Despite the introduction of GDPR, data-breaching scandals are still at staggering heights. This combined with a lack of reassurance from businesses, who aren’t making their data handling policies visible for consumers, isn’t encouraging.
Salesforce’s “State of the Connected Customer” report states that: 95% of customers say they’re loyal to companies they trust even though 54% don’t believe companies have their best interests in mind.”
This implies how although consumers will commit to brands who they can definitely trust, they’ve still reservations concerning their motifs.
Users are still also receiving an alarming amount of spam ads and unwanted newsletters, despite the avalanche of ‘opt-out’ emails which flooded inboxes across Europe prior to the GDPR deadline. This has further imposed doubt on consumers, causing web users to question the data laws in place, and opt out of marketing permissions.
See below for tips on how to build brand trust, so that consumers confide in your brand.
Talk to your audience
Most businesses by law protect the personal information of users; they hold data for only the necessary amount of time, use secure processing methods and follow all lawful data regulations, yet this isn’t always made apparent for users.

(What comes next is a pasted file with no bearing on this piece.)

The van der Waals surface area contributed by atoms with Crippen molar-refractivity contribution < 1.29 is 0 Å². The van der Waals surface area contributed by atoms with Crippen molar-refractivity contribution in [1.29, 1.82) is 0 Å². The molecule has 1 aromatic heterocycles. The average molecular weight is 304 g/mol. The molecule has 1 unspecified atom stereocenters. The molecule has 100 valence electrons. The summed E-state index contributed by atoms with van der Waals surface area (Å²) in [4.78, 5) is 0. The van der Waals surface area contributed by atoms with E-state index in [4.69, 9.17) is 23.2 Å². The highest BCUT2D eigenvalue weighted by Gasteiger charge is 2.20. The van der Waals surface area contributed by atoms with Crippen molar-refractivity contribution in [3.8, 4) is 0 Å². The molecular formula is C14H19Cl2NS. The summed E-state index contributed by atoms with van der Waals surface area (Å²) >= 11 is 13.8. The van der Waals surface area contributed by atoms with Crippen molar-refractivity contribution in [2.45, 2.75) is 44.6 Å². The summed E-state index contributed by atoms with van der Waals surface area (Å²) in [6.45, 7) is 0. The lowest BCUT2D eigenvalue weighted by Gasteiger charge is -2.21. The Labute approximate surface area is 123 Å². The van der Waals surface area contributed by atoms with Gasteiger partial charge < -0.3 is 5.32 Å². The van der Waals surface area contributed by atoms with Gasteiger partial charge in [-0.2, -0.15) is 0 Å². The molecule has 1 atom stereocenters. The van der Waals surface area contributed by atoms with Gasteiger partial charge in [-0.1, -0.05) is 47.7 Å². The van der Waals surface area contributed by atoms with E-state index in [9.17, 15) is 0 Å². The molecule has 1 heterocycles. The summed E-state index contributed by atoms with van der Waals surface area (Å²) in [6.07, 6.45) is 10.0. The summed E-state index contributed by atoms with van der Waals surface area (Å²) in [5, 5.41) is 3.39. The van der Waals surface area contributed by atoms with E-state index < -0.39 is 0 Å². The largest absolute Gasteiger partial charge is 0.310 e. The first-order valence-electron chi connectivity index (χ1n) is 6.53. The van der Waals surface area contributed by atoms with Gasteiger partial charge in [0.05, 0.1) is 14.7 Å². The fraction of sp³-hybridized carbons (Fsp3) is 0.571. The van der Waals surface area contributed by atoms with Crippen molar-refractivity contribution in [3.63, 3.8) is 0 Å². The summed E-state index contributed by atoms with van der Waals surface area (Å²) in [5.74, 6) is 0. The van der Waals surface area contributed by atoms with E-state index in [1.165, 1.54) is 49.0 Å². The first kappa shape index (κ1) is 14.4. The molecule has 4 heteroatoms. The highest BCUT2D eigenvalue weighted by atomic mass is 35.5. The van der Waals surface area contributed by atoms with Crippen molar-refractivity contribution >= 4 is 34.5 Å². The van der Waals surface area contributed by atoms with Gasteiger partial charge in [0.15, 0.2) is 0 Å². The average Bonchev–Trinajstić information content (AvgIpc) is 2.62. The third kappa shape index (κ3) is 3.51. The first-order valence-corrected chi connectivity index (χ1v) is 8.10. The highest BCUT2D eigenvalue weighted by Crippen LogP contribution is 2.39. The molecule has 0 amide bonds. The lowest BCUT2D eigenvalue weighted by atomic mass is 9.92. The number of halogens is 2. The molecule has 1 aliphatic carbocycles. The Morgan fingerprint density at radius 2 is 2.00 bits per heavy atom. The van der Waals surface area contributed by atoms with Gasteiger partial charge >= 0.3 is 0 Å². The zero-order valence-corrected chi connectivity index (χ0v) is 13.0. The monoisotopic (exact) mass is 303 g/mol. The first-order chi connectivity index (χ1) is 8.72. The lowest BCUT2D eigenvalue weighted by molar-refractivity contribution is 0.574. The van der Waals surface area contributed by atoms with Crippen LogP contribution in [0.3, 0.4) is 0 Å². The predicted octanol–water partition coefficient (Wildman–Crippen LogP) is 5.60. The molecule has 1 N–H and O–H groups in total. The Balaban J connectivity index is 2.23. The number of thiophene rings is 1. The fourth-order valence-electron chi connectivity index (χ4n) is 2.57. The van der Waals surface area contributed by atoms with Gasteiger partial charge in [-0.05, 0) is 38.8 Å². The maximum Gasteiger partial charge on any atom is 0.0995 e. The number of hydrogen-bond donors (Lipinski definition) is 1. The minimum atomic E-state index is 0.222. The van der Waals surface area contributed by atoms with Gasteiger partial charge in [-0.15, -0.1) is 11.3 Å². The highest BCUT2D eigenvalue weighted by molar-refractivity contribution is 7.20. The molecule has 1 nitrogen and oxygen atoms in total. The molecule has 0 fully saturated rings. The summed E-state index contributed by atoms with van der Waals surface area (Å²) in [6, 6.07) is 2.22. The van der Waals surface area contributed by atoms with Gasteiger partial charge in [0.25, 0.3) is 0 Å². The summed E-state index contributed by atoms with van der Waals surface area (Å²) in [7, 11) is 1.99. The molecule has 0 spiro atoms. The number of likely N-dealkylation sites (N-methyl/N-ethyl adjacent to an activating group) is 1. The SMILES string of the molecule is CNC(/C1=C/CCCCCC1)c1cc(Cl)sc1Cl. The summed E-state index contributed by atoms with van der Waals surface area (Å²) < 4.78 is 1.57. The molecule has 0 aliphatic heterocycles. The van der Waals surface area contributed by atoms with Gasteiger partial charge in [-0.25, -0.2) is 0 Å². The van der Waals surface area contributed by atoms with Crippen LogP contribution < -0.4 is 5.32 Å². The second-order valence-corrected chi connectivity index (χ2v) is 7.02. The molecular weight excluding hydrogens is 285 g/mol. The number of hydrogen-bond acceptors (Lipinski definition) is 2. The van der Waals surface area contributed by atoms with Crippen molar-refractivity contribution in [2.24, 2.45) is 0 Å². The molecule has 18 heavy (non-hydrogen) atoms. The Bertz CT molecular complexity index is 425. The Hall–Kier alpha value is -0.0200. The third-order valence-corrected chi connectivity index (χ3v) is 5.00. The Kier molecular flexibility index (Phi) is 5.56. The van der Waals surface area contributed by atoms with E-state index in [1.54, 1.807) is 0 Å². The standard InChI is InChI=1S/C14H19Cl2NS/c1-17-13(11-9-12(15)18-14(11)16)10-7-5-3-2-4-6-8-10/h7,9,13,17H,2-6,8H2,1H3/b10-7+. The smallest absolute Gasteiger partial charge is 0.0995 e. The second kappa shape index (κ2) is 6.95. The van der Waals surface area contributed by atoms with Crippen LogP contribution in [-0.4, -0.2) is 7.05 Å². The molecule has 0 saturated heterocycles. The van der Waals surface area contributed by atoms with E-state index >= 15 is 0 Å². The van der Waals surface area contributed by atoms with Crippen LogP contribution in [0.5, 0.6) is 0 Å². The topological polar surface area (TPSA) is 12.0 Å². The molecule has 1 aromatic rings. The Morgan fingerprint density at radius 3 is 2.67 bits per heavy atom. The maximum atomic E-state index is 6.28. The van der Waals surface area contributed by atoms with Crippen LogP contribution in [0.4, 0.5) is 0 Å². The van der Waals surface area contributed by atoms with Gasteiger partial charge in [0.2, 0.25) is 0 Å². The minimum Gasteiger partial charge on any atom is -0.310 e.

Businesses are failing to reassure users on the safety of their data. According to statistics from a recent survey conducted by OnePoll for the Chartered Institute of Marketing, “48% of consumers do not understand where and how organisations typically use their personal data.”
- Businesses must promote their privacy policies to comfort consumers. Ensure your policies are defined, informative and easy to understand across your website and promote them via social channels. This will help put consumers at ease, even if they don’t understand your policies; as long as your procedures are clearly outlined, then consumers will feel as if their private details are being handled responsibly.
- Businesses must expand on their requests. For instance, if you’re asking for a specific field of information from a consumer, then explain why you need it, and what advantages the consumer will receive from providing you with it.
The complex nature of the digital age means that consumers are consistently weary and sceptical of new developments, cyber threats and the safety of their consumer data.
Thus if brands are using conflicting messaging across their outlets, this can seriously damage their relationship with consumers. Recent studies confirm how misleading brand usage is “conflicting and discouraging” for online users.
By employing a consistent tone across their website and social channels, businesses can effectively retain and convert consumers.
To do so, businesses must ensure all workers involved within the business – from the sales advisors to the digital marketers – are in sync.
Stats prove that a consistent tone across all communications helps consumers to retain trust in a brand, of which in turn produces sales.
See, Lucidpress’ bar chart (based on statistics) demonstrating the effects of inconsistent brand usage:
Share good reviews